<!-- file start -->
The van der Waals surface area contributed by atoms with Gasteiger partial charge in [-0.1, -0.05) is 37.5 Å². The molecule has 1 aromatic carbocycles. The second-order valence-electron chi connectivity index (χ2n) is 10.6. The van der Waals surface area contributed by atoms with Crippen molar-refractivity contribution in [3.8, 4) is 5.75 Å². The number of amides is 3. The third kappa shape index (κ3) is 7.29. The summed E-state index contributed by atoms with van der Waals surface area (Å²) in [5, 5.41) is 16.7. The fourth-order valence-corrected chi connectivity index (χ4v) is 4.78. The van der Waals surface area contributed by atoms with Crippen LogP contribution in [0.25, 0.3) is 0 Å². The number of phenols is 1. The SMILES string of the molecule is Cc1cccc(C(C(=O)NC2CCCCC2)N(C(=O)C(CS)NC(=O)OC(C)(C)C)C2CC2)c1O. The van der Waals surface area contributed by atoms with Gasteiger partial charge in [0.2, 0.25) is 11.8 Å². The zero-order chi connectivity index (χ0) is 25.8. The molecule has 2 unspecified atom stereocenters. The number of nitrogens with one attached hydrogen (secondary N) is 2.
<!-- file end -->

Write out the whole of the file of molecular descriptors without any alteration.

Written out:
The van der Waals surface area contributed by atoms with Gasteiger partial charge in [-0.1, -0.05) is 37.5 Å². The molecule has 1 aromatic carbocycles. The second-order valence-electron chi connectivity index (χ2n) is 10.6. The van der Waals surface area contributed by atoms with Crippen molar-refractivity contribution in [3.8, 4) is 5.75 Å². The number of amides is 3. The third kappa shape index (κ3) is 7.29. The summed E-state index contributed by atoms with van der Waals surface area (Å²) in [5, 5.41) is 16.7. The fourth-order valence-corrected chi connectivity index (χ4v) is 4.78. The van der Waals surface area contributed by atoms with Crippen LogP contribution in [0.25, 0.3) is 0 Å². The number of phenols is 1. The SMILES string of the molecule is Cc1cccc(C(C(=O)NC2CCCCC2)N(C(=O)C(CS)NC(=O)OC(C)(C)C)C2CC2)c1O. The van der Waals surface area contributed by atoms with Gasteiger partial charge in [0.2, 0.25) is 11.8 Å². The zero-order chi connectivity index (χ0) is 25.8. The molecule has 2 unspecified atom stereocenters. The number of nitrogens with one attached hydrogen (secondary N) is 2.